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How to Ethically Volunteer with Children

August 1st 2023

There are many volunteering programs that involve working with children. Most bring a positive difference to communities, but the most important thing to make sure is that the programs are ethical.

In 2019 after I finished college, I went on a volunteering program in a school in Zanzibar. I spent most of my time constructing a wall to prevent animals and bikes from going onto the playground, and I painted the classrooms- it was an exceptional, meaningful experience. But for the first couple of days, I was told to teach English to a class of 200 students (which I was not prepared to do). Before I started the program, I had a DBS check done but I had zero experience in teaching. 

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I felt incredibly uncomfortable doing this at first- my initial thoughts were: “What if I mess up? I have no idea how to teach a class of children…”. Luckily, it went well and the children loved our lessons about ‘the animal kingdom’ and the dances we created. But I left the country questioning the ethics of many other volunteering programs available to us.

Children all over the world are deprived of love, support and an education. That’s why volunteering is so vital in improving the lives of young people. 

Before volunteering around children, there are a few aspects to be kept in mind:

The problem behind volunteering with children

Seeing children understand a new concept or going to a cleaner, safer school due to our work was an unmatched feeling; the difference we made to their lives was the most important aspect of my trip. However, it is probably the most difficult area of volunteering to get into, as there are rules on safeguarding and wellbeing for the children involved. 

As well as this, there is the issue of hidden motivations. Do you want to volunteer just to give back to the community/make a difference to people’s lives? Or is there a hidden reason? It’s okay to volunteer to gain experience or find happiness, but there is an overriding stigma behind people volunteering with children. Some may assume they are trying to ‘look good’ on social media without doing a lot to help. 

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Going into a program with the right motivations will ensure you’re making a positive difference and you’re putting the wellbeing of the children first.

How long is your program?

Is the program more than a few weeks long? This is potentially a better way forward when being around young children. As you may know, children can become attached very quickly to someone new in their lives and it could cause more harm than good to leave so suddenly after this attachment is created.

Are you getting the proper training?

It’s an incredible experience being able to support a child’s education. In Western countries like the UK, a vast amount of training needs to be completed with good references before they can care for children due to safeguarding and safety rules. This shouldn’t be any different in other countries. If you are unsure of how to approach teaching a class, it’s okay to ask for help and training before it begins! It makes the process more enjoyable for both yourself and the children.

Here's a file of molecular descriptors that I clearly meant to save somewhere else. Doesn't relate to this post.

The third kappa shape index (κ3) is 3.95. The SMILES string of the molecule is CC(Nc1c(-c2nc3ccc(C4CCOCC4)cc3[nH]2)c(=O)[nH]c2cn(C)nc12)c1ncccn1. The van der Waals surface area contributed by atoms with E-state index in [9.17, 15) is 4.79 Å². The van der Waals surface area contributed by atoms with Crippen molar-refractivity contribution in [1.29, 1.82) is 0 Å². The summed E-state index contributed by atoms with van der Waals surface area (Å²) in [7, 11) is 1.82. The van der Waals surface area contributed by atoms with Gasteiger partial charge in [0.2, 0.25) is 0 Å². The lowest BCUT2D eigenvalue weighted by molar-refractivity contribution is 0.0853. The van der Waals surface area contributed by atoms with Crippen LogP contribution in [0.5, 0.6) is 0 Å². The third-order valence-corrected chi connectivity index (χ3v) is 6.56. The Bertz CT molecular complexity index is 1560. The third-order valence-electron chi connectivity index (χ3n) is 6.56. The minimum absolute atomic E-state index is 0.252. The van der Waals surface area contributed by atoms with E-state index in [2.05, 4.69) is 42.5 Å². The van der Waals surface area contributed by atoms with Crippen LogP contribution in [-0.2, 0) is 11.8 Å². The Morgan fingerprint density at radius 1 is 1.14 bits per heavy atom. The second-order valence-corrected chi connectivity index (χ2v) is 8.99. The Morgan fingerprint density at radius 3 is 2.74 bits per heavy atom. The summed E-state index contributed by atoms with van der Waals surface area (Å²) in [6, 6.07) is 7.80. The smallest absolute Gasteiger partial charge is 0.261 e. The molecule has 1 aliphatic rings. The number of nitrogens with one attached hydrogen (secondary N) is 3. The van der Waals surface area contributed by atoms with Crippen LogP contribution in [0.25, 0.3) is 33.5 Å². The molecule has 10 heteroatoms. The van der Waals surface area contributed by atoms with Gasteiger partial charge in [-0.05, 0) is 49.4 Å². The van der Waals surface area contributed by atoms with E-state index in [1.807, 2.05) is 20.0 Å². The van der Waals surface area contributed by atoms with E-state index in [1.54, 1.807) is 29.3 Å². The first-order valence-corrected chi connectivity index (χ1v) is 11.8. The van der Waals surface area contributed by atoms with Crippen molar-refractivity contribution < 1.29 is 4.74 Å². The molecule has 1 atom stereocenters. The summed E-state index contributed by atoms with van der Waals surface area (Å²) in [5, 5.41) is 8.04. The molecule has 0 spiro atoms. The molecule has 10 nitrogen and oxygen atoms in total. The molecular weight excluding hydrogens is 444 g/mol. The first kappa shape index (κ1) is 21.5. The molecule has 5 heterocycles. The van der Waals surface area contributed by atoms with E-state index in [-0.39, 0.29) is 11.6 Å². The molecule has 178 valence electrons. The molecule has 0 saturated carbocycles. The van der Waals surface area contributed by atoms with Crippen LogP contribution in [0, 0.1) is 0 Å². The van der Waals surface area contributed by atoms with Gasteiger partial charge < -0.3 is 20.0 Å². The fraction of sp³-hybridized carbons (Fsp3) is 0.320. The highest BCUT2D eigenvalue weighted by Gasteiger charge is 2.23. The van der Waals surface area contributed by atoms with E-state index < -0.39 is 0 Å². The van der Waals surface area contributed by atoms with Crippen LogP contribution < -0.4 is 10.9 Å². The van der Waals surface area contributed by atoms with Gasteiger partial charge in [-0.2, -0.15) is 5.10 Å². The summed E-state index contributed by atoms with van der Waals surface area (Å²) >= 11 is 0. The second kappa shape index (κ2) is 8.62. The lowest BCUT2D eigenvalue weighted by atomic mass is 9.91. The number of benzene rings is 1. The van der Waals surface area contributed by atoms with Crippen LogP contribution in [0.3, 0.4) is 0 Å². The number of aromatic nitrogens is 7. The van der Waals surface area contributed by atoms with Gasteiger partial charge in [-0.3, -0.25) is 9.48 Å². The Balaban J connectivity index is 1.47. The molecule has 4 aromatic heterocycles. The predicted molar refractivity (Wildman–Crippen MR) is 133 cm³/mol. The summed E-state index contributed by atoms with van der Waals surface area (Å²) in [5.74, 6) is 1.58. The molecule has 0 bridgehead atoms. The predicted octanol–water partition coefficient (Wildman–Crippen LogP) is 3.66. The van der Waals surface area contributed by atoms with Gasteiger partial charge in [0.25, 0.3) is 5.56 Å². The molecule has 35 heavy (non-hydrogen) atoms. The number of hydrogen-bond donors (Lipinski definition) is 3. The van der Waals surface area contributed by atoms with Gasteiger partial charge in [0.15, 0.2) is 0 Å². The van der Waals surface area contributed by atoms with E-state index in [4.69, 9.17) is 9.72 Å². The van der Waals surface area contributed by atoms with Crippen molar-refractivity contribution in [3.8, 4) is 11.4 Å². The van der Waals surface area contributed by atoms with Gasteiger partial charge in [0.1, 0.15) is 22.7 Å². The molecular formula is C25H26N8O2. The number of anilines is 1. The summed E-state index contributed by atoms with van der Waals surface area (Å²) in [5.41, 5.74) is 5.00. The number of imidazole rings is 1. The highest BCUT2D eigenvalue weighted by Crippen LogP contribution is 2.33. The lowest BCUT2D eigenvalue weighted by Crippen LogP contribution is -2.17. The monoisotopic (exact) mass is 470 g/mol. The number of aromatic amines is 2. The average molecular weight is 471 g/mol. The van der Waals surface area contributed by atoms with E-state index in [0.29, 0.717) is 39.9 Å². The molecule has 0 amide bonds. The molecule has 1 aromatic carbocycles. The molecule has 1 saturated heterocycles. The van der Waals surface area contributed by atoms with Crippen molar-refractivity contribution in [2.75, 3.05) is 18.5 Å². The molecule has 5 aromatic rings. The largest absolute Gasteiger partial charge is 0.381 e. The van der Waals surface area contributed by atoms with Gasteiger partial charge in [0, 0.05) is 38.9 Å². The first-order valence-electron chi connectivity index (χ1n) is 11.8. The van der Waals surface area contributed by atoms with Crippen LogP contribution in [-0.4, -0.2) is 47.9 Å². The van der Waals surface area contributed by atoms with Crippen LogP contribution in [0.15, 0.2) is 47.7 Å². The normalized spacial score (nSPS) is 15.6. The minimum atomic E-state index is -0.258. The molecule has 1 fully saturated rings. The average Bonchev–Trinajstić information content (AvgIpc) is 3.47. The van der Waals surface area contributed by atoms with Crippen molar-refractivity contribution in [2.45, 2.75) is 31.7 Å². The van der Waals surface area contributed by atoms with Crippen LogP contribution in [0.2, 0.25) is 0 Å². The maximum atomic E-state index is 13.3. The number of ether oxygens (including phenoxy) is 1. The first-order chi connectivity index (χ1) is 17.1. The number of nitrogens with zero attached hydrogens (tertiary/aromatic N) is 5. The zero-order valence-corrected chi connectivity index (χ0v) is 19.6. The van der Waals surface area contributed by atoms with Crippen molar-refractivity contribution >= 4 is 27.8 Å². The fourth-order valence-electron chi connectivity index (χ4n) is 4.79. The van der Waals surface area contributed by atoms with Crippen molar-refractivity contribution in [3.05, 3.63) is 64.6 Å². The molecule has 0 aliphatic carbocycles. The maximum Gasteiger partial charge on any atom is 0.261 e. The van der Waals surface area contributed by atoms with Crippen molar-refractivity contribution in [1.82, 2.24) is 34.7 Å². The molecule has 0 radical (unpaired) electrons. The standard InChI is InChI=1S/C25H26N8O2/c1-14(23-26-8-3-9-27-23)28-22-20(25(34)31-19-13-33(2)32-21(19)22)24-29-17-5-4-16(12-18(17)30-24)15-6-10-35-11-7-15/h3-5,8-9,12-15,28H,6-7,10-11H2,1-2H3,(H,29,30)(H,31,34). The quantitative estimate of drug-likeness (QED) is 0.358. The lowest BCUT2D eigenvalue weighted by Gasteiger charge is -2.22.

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WorkingAbroad’s stance on volunteering with children

As of June 2018, we ended our own volunteer projects that were related to children. This included child care, teaching, special needs and other community-related volunteer projects. While we have visited the majority of these projects to experience first-hand and know the project partners that we work with, it was not possible for us to be there in person to make sure that safeguarding principles and child welfare policies were upheld. We therefore decided to gradually phase out our own child-related projects and remove similar projects from our volunteer database which were being offered by third-party volunteer operators as well.

However, there are many projects that we work with that still work with children, via school visits, one off events or educational projects. In the few countries where volunteers or interns will get into regular contact with children as part of their work, we have stricter requirements for who can join and their background. This is typically in the community or medical volunteering programmes, where children can be among the patients or linked to the conservation efforts.

All of our community and medical volunteering projects are geared towards community development and upliftment; in cross-cultural experiences that help both communities and individuals to grow.  Our focus is particularly on a foundation of health and sustainability as key elements for a thriving global community.  We also aim to bring attention to women’s empowerment and education, specifically on conservationism and the value of ecology.

Written by WorkingAbroad Blogger Charlotte Gager

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Blog articles about our volunteer projects, the wider world and from volunteers in the field are shared here for everyone to get inspired and learn more about wildlife conservation topics, volunteering abroad and much more.